Splice Today: Late last year, you changed the releases on your bandcamp page from "free download" to "name your price." What brought this about, and what sort of prices are listeners willing to pay? Of your solo releases, which one seems to be the most popular?
Elizabeth Veldon: Frankly, I had spent so much on equipment and source materials (MP3s and so on) I thought I should ask for money if anyone wanted to pay. As to what people are willing to pay? Not much; I've only sold perhaps five or six downloads for an average of about £3 to £4, which is why I decided to do some physical releases with black circle. The most popular paid for download is Towards An Abstract Music, while the most popular release is a tie at fifteen downloads between Stop Being Dismissive of Dance Music by Thinking You Can Do Glitch and A Celebration of Paul McCartney's Wedding, both of which are very different albums.
ST: Iona seems almost whimsical in the context of your other works. What inspired that, and how did it come together?
EV: Iona dates from a point where I was using editing as a way of producing music rather than processing and belongs to the same period as tracks like “Codacology” and “Night Sky.” The recording I used came from a tape of my partner's sister when she was about eight years old, and the other voices are of her friends, my partner, and her mother. Originally, the intention was to record the whole tape to CD for her and include a series of cut-ups—which became Iona—as a second CD, but everyone who heard them loved it so much I published them independently. In a way, they signaled the end of a period in my work, as that was the last time I used heavily-edited but otherwise unprocessed audio.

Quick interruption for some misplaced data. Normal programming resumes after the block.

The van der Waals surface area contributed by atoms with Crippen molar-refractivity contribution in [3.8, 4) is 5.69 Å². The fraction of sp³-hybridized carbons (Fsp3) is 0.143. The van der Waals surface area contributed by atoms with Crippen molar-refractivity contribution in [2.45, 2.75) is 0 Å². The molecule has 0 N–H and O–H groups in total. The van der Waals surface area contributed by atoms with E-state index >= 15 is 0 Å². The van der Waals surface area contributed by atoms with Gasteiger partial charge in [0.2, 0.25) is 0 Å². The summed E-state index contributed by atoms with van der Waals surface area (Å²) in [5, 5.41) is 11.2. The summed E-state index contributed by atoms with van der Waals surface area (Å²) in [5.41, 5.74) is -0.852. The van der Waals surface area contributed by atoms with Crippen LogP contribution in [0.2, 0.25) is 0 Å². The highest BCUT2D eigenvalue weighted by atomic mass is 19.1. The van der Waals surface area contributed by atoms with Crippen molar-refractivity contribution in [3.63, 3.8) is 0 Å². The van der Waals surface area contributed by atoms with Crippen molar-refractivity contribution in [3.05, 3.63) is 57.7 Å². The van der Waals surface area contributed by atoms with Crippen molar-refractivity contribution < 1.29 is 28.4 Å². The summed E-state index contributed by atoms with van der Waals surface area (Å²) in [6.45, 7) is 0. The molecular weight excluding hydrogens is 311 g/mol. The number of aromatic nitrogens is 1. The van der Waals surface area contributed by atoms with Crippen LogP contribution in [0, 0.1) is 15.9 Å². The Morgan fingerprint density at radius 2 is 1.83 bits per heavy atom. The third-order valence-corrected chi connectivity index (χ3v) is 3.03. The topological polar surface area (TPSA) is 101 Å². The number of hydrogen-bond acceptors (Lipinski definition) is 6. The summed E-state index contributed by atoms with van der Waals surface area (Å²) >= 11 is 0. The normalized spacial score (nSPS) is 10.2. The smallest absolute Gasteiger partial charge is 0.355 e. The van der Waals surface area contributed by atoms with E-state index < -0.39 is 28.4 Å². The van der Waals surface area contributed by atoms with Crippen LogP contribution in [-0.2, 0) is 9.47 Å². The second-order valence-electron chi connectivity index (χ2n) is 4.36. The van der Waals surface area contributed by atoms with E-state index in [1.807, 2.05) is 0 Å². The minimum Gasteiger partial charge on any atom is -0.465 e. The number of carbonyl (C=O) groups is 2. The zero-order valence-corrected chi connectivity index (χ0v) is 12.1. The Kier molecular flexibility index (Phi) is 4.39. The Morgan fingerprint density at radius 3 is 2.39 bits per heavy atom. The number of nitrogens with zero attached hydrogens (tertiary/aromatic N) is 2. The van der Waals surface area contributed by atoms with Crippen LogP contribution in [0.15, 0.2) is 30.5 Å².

ST: Tell me about the Russia's Full of Queers compilation.
EV: Russia's Full of Queers is something I'm inordinately proud of. The album came about when I read that there was an attempt to pass horrific laws in St. Petersburg, which would have outlawed any public discussion of queer sexualities. I felt something had to be done, and the day before had read a blog post about how music was being used as a selling tool by corporations in the same way that being given a free pen or alarm clock used to be used. I decided to do the same thing, to produce an album the purpose of which was to publicize this cause and get people to sign the petition to stop it.
As the law was being passed within 48 hours, I set a 24-hour deadline, which resulted in hard work for both the artists involved and myself. I basically spent the next 24 hours in front of my computer with only three hours sleep, but the results were worth it: the music was wonderful and varied and the collection highly successful. There have been a total of over 500 downloads and a whole lot of publicity for the cause. Underground and noise music is often seen as pointless, but this proved that it can be a force for good.
ST: Wow! That's really inspiring. Do you feel like you've been able to raise awareness about this particular situation and others like it through this release?
EV: I hope so. The release was carried by Dangerous Minds—a high profile blog/website—and found its way onto blogs in Russia, including a blog for Gender Variant people in that country. I still receive a high number of hits based on the album.